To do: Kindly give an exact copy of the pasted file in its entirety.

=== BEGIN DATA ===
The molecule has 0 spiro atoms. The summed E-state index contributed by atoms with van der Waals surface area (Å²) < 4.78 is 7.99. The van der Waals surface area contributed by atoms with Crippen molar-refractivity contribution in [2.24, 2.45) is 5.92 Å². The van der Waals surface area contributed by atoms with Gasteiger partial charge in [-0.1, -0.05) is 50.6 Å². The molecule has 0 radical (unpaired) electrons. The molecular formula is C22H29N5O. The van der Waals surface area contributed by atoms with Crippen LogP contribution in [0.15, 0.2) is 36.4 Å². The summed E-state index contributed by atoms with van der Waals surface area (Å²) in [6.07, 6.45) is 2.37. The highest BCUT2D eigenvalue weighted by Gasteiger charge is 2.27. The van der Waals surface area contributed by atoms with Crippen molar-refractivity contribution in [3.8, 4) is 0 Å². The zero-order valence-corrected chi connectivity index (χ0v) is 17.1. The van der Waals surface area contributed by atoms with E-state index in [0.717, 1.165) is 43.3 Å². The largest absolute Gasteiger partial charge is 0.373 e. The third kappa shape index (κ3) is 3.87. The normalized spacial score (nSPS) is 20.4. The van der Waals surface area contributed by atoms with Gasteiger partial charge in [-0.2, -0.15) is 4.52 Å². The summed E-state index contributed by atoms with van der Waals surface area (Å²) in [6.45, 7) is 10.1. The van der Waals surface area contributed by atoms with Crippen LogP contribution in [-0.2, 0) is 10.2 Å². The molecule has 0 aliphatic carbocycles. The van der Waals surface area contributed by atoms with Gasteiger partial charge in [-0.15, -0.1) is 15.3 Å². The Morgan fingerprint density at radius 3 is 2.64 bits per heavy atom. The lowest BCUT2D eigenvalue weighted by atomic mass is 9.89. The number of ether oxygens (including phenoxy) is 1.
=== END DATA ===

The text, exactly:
The molecule has 0 spiro atoms. The summed E-state index contributed by atoms with van der Waals surface area (Å²) < 4.78 is 7.99. The van der Waals surface area contributed by atoms with Crippen molar-refractivity contribution in [2.24, 2.45) is 5.92 Å². The van der Waals surface area contributed by atoms with Gasteiger partial charge in [-0.1, -0.05) is 50.6 Å². The molecule has 0 radical (unpaired) electrons. The molecular formula is C22H29N5O. The van der Waals surface area contributed by atoms with Crippen LogP contribution in [0.15, 0.2) is 36.4 Å². The summed E-state index contributed by atoms with van der Waals surface area (Å²) in [6.07, 6.45) is 2.37. The highest BCUT2D eigenvalue weighted by Gasteiger charge is 2.27. The van der Waals surface area contributed by atoms with Crippen molar-refractivity contribution in [3.8, 4) is 0 Å². The zero-order valence-corrected chi connectivity index (χ0v) is 17.1. The van der Waals surface area contributed by atoms with E-state index in [0.717, 1.165) is 43.3 Å². The largest absolute Gasteiger partial charge is 0.373 e. The third kappa shape index (κ3) is 3.87. The normalized spacial score (nSPS) is 20.4. The van der Waals surface area contributed by atoms with Gasteiger partial charge in [-0.2, -0.15) is 4.52 Å². The summed E-state index contributed by atoms with van der Waals surface area (Å²) in [6.45, 7) is 10.1. The van der Waals surface area contributed by atoms with Crippen LogP contribution in [-0.2, 0) is 10.2 Å². The molecule has 0 aliphatic carbocycles. The van der Waals surface area contributed by atoms with Gasteiger partial charge in [-0.15, -0.1) is 15.3 Å². The Morgan fingerprint density at radius 3 is 2.64 bits per heavy atom. The lowest BCUT2D eigenvalue weighted by atomic mass is 9.89. The number of ether oxygens (including phenoxy) is 1.